According to data from the Greek Embassy in Beijing, 82.6% of products exported to China in 2010 were mineral ores, minerals, fuels, and oils—with the quantity of olive oil consistently on the rise—while 57% of the total value of those exports was related to fossil fuels. Greece’s imports from China were largely comprised of engines, minerals, clothing/footwear, and categories of products such as sea and river navigation tools, nuclear reactors, fossil fuels, plastics, etc. The most valuable products imported were ships, computers, and other industrial products.

As is clear from Diagram 1, Greece and China’s trade balance remained negative for Greece during the entire preceding decade (2000-2010) despite a continuing rise in export and import figures. That said, although the value of imports rose dramatically from 2006 to 2008, there has been no corresponding increase in the value of Greece’s exports to China. This major difference makes it all the clearer that a) the Greek economy has limited competitiveness and b) the domestic market cannot meet its own needs, with the result that imports are constantly on the rise. Consequently, China’s role in bilateral trade is clearly more powerful Greece’s, and it demonstrates its successful and dynamic penetration into the Greek market while at the same time retaining a powerful means of exercising pressure and increasing its influence.


Diagram 1
Value of China – Greece’s Balance of Trade 2000-2010

Sklias_diagram_1Source: Greece’s Embassy in Beijing, 2011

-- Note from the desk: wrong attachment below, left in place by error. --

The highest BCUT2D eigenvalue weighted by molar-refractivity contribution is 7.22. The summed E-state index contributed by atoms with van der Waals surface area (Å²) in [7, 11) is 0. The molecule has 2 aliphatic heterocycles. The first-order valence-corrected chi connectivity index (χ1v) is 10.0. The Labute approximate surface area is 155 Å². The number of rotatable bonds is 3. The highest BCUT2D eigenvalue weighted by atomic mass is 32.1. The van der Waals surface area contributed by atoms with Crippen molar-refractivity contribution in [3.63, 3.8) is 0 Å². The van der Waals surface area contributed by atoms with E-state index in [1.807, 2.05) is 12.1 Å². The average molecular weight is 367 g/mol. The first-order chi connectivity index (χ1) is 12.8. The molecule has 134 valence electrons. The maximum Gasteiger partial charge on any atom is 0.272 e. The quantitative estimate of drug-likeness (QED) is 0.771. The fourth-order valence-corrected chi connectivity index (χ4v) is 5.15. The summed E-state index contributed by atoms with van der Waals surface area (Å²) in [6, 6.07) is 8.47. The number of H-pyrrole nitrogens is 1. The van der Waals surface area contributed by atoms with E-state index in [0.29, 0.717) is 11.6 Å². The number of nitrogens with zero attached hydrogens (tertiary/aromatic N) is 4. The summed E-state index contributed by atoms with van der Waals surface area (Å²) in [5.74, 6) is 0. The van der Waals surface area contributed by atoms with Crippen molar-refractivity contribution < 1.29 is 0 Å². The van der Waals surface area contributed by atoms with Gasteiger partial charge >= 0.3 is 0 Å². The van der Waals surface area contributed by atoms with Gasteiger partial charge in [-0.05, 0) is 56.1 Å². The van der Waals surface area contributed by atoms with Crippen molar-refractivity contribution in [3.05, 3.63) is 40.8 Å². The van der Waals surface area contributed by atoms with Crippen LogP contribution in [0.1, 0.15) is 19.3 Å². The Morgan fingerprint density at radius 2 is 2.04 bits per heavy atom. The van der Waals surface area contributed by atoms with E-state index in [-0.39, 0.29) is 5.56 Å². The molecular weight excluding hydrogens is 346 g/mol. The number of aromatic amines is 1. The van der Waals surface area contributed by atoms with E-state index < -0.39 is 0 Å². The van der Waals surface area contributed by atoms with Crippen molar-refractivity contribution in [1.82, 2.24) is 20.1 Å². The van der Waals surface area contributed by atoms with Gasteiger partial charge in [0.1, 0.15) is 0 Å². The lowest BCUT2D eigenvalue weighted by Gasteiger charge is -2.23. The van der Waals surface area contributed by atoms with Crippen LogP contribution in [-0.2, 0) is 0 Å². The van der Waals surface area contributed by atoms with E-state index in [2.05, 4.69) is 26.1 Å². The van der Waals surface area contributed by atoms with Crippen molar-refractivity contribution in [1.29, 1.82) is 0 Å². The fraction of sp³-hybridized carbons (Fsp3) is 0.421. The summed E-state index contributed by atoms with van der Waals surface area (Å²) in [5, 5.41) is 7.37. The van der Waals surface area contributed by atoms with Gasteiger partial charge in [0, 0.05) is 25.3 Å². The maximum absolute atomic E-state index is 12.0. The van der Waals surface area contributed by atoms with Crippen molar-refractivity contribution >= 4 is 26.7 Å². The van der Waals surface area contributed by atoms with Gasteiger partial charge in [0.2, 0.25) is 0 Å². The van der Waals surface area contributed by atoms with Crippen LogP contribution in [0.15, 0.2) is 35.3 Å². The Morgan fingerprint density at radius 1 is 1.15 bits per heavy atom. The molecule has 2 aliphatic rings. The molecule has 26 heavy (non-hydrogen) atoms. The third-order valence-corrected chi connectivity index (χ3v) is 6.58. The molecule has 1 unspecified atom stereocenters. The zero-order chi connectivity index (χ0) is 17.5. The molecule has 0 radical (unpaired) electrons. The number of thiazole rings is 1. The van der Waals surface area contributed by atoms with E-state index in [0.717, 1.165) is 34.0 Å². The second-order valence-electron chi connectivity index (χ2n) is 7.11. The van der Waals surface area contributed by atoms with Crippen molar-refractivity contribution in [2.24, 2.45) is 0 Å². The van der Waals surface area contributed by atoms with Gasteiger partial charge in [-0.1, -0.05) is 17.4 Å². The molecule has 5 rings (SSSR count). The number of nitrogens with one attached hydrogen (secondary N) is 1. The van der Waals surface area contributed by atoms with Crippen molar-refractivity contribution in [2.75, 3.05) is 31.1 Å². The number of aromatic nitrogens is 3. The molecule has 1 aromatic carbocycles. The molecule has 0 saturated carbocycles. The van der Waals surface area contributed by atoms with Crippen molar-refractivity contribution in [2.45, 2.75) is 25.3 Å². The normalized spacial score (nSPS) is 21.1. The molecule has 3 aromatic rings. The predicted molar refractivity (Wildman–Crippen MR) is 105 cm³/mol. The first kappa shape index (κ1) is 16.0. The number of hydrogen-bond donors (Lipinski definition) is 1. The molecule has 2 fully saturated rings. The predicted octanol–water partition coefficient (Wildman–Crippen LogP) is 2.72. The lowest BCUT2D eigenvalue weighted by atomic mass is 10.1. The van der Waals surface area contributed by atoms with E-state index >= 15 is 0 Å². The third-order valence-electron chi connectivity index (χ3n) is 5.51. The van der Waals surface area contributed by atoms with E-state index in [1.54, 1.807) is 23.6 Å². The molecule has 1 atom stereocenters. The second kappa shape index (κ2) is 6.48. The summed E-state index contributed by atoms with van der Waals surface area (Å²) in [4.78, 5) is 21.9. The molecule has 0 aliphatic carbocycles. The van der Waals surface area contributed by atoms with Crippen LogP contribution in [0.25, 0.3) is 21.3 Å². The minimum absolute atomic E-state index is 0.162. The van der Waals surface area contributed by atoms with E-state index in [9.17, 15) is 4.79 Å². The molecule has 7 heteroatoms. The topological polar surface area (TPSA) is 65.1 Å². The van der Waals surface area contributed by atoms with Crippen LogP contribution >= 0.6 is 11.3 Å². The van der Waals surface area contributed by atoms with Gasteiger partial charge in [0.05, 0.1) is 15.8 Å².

Trade in services is yet another indicator that confirms the picture painted above: just as with the balance of trade, the balance of services was constantly in the negative in the period 2000-2008, as shown in Table 1. From 2003 on, the value of payments was twice that of takings (accounts receivable), which demonstrates the dynamic and constantly increasing penetration of Chinese services into Greece and their tendency to dominate. In 2010, they accounted for 42.97% of Greek GDP, and the balance was also negative, with the value of payments considerably exceeding the value of takings (accounts receivable), while the share of China’s payments to Greece in the same period ranged from 0% to 0.02% (Embassy of Greece in Beijing 2011). Consequently, China’s trade dominance is equally important as its dominance in trade in services, since it ensures both China’s continuing and increasing influence and Greece’s increasing dependence on this sector in order to provide it with a powerful and stable basis to achieve expansion into the wider market.